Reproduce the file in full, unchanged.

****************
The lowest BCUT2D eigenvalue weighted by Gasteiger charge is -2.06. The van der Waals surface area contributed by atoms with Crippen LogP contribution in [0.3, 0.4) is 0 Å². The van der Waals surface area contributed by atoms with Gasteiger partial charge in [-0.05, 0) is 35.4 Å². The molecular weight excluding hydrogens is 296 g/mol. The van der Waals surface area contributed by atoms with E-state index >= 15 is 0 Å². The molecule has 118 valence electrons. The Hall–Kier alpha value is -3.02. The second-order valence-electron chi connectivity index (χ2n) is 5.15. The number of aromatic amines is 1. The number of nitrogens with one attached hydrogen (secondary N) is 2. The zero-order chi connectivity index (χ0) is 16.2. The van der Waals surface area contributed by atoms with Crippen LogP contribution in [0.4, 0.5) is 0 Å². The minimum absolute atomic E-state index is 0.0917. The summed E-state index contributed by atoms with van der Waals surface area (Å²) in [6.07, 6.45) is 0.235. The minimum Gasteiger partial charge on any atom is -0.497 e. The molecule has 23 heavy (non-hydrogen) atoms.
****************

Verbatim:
The lowest BCUT2D eigenvalue weighted by Gasteiger charge is -2.06. The van der Waals surface area contributed by atoms with Crippen LogP contribution in [0.3, 0.4) is 0 Å². The van der Waals surface area contributed by atoms with Gasteiger partial charge in [-0.05, 0) is 35.4 Å². The molecular weight excluding hydrogens is 296 g/mol. The van der Waals surface area contributed by atoms with E-state index >= 15 is 0 Å². The molecule has 118 valence electrons. The Hall–Kier alpha value is -3.02. The second-order valence-electron chi connectivity index (χ2n) is 5.15. The number of aromatic amines is 1. The number of nitrogens with one attached hydrogen (secondary N) is 2. The zero-order chi connectivity index (χ0) is 16.2. The van der Waals surface area contributed by atoms with Crippen LogP contribution in [0.4, 0.5) is 0 Å². The minimum absolute atomic E-state index is 0.0917. The summed E-state index contributed by atoms with van der Waals surface area (Å²) in [6.07, 6.45) is 0.235. The minimum Gasteiger partial charge on any atom is -0.497 e. The molecule has 23 heavy (non-hydrogen) atoms.